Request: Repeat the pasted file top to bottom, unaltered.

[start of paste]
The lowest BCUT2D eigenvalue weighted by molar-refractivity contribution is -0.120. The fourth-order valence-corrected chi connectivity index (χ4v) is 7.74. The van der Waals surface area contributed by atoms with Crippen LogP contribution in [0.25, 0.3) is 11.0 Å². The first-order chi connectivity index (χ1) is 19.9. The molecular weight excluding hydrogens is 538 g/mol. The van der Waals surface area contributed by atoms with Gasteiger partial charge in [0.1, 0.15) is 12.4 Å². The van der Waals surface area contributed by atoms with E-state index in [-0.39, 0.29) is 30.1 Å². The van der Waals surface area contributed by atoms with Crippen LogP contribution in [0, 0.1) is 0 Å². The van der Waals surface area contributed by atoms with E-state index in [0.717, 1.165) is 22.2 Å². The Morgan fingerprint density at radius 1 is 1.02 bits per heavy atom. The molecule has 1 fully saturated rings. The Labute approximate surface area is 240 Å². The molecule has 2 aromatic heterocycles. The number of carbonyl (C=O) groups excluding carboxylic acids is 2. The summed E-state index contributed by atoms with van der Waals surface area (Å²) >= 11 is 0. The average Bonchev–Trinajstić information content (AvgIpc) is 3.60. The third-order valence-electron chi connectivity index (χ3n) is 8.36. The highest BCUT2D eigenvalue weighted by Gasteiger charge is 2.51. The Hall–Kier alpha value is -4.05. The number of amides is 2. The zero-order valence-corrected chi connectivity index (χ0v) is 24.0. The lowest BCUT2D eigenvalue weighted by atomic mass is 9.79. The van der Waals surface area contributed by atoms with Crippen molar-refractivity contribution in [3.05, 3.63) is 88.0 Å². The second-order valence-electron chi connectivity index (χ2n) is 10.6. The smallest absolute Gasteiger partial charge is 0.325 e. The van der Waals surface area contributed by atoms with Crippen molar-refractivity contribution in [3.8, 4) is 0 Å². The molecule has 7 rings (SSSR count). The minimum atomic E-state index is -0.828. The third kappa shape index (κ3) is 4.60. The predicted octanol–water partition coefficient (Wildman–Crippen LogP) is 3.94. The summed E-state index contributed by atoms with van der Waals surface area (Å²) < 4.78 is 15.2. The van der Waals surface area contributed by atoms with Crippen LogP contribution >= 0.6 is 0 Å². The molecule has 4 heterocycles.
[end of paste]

The lowest BCUT2D eigenvalue weighted by molar-refractivity contribution is -0.120. The fourth-order valence-corrected chi connectivity index (χ4v) is 7.74. The van der Waals surface area contributed by atoms with Crippen LogP contribution in [0.25, 0.3) is 11.0 Å². The first-order chi connectivity index (χ1) is 19.9. The molecular weight excluding hydrogens is 538 g/mol. The van der Waals surface area contributed by atoms with Gasteiger partial charge in [0.1, 0.15) is 12.4 Å². The van der Waals surface area contributed by atoms with E-state index in [-0.39, 0.29) is 30.1 Å². The van der Waals surface area contributed by atoms with Crippen LogP contribution in [0, 0.1) is 0 Å². The van der Waals surface area contributed by atoms with E-state index in [0.717, 1.165) is 22.2 Å². The Morgan fingerprint density at radius 1 is 1.02 bits per heavy atom. The molecule has 1 fully saturated rings. The Labute approximate surface area is 240 Å². The molecule has 2 aromatic heterocycles. The number of carbonyl (C=O) groups excluding carboxylic acids is 2. The summed E-state index contributed by atoms with van der Waals surface area (Å²) >= 11 is 0. The average Bonchev–Trinajstić information content (AvgIpc) is 3.60. The third-order valence-electron chi connectivity index (χ3n) is 8.36. The highest BCUT2D eigenvalue weighted by Gasteiger charge is 2.51. The Hall–Kier alpha value is -4.05. The number of amides is 2. The zero-order valence-corrected chi connectivity index (χ0v) is 24.0. The lowest BCUT2D eigenvalue weighted by atomic mass is 9.79. The van der Waals surface area contributed by atoms with Crippen molar-refractivity contribution in [3.05, 3.63) is 88.0 Å². The second-order valence-electron chi connectivity index (χ2n) is 10.6. The smallest absolute Gasteiger partial charge is 0.325 e. The van der Waals surface area contributed by atoms with Crippen molar-refractivity contribution in [3.8, 4) is 0 Å². The molecule has 7 rings (SSSR count). The minimum atomic E-state index is -0.828. The third kappa shape index (κ3) is 4.60. The predicted octanol–water partition coefficient (Wildman–Crippen LogP) is 3.94. The summed E-state index contributed by atoms with van der Waals surface area (Å²) < 4.78 is 15.2. The van der Waals surface area contributed by atoms with Crippen LogP contribution >= 0.6 is 0 Å². The molecule has 4 heterocycles.